I would like to start this article by stating how only about 25 percent students with disabilities have been known to afford schooling in India, as per a latest 2019 UNESCO report. With only a small percentage of students with disabilities having access to academia and higher education institutions in a developing country like India, an even smaller percentage live life with the equality and dignity they rightly deserve: students with disabilities need to fight for basic rights, starting with accessibility, even in their educational institutions: something that should come so naturally.
For the longest time, I was unaware that I was allowed to ask for accessibility within academia. I thought stairs are something that I’d just have to deal with my entire life: I didn’t know about ramps. I thought I’d have to live in a world where classmates would have to help me up the stairs and that’s just how it would be. That I would have to get used to asking for help. While asking for help isn’t a bad thing, asking for help with your agency intact is something I had to learn to do. To be very honest, I never felt a sense of belongingness in any of the institutions I went to, not only because of the lack of accessible and disabled-friendly physical spaces, but also due to the lack of sensitivity towards disability beyond tokenist measures—to strike that intricate balance between helping too much or not helping at all, a dilemma that my able-bodied classmates faced whenever they met me.
A problem that many of us must have faced at some point in academia and their school lives, regardless of ability, are Mathematics teachers that are not patient enough in understanding why we don’t understand how a math problem works. As a result, a lot of us grow up to have a fear of numbers — because we (at least I) have grown up to believe that no one would be patient enough to explain each step of the math problem to me: here, accessibility extends beyond the classroom, it extends to teacher attitudes and sensitivity.
Teachers who have students with disabilities in their classrooms should educate themselves on how to make the environment more conducive to disability: the classroom environment as well as the social environment. They should familiarise other able-bodied children with disability and understand concepts such as Crip Time. Time as a universal concept was coined by able bodied folks and caters to their convenience. The concept of deadlines, competition, marks, employability caters to a capitalist, able-bodied mindset.
Because of the lack of sensitivity around disabilities within academia, reclaiming time to suit my bodily and mental health needs, giving myself time to rest and recover, or even being patient and understanding with myself when I failed to understand a basic math problem or failed to complete an assignment due to a depressive episode simply because I had a stroke when I was in fourth grade, was difficult.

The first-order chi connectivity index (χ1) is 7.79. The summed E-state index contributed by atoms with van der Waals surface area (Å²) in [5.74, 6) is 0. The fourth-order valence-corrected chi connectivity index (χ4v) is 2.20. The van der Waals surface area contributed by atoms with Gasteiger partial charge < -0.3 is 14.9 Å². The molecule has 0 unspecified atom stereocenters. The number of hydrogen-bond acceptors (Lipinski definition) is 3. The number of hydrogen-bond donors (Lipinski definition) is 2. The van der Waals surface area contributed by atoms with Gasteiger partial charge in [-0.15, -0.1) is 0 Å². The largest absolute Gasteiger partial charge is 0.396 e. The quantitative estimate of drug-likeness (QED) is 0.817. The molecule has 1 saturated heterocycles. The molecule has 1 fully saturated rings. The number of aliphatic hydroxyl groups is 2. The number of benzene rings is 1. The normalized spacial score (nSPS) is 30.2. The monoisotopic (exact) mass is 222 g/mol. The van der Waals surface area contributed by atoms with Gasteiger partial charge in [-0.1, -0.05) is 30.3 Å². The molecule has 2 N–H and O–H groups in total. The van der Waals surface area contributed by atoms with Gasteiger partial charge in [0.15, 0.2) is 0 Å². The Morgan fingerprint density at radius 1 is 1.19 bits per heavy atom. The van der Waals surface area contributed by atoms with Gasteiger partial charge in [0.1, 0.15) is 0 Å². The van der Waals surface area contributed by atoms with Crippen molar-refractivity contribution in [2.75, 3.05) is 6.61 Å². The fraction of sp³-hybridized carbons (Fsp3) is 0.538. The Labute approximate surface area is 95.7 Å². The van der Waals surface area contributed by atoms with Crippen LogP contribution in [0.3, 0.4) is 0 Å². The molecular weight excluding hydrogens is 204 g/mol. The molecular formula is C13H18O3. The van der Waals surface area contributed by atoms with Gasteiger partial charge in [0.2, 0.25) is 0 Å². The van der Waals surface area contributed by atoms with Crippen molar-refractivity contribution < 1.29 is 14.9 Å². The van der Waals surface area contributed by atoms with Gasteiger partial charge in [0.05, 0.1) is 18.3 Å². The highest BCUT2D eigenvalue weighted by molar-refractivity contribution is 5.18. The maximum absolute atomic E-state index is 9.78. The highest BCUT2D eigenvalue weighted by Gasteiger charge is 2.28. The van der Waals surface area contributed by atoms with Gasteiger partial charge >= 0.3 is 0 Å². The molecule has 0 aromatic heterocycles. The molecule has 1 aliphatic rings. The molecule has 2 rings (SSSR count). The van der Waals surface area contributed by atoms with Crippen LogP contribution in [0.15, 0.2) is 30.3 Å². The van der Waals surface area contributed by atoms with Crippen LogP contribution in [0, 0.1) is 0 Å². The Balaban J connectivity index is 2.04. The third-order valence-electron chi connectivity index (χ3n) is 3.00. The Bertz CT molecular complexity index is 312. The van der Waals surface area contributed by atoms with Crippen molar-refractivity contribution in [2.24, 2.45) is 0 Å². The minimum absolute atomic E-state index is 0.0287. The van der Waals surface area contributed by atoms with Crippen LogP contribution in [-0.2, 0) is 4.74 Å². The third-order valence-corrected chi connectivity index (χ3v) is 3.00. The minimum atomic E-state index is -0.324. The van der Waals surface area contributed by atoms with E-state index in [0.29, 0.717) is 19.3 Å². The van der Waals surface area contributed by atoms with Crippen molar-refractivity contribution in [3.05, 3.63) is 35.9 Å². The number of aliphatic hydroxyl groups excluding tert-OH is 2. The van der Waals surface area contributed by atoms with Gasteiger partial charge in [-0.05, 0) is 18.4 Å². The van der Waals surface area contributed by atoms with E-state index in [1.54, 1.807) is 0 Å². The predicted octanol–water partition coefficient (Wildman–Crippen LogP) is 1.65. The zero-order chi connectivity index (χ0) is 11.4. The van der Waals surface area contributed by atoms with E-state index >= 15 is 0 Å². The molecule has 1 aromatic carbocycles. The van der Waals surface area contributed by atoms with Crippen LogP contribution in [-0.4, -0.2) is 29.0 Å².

I keep reiterating on Math because, the subject overwhelmed me all 22 years of my life. And now that I need to re-learn and revise basic level Math for my Master’s entrance, I remember the terror I used to feel during Math class in my school years—how I would blankly stare at the board and feel helpless as my classmates would enthusiastically answer the teacher. Math, in my opinion, has been shaped by able-bodied structures of productivity and intellectuality that evaluates ones worth on the basis of how well they understand the tricks in solving a problem and get good marks. The structural, realistic and rational Math was often a wall of stone staring back at me and my fears which the academia did little to mitigate.
Cut to today, as I take a gap year after graduation from Delhi University, I think of the same as an informed decision. However, it is also one that made me reflect a lot: on standards of productivity, academic expectations and the sheer pressure that students face to complete their education within a certain time limit, specially women, before they’re “too old” or reach their “marriageable age”.
Taking a gap year is also a matter of privilege, being a cis-gender, privileged woman, my priorities in college certainly differed from my Dalit hostel mate’s—while my priorities involved exploring a new city, going out every weekend and finding fancy new cafes, her priorities included ensuring she continues to avail good education and survive in the cut-throat world of academia, because her family had done everything for her to get an education. They were, in fact, counting on her. Aishwarya Reddy, a student of Lady Shri Ram College, the same college I went to, died by suicide on November 2, 2020. Aishwarya and I lived only a corridor away from each other in the same hostel. Her death made me realise the glaring academic gap faced by students, especially when they are coming from marginalised backgrounds.
Clearly, education is a space, despite our Constitutional mandates, that is anything but an equaliser. For many of us, it is the only way out, only solution to the structural oppression they have faced for generations. Yet, the same structures often end up denying them accessibility to these resources, leaving them with no better options.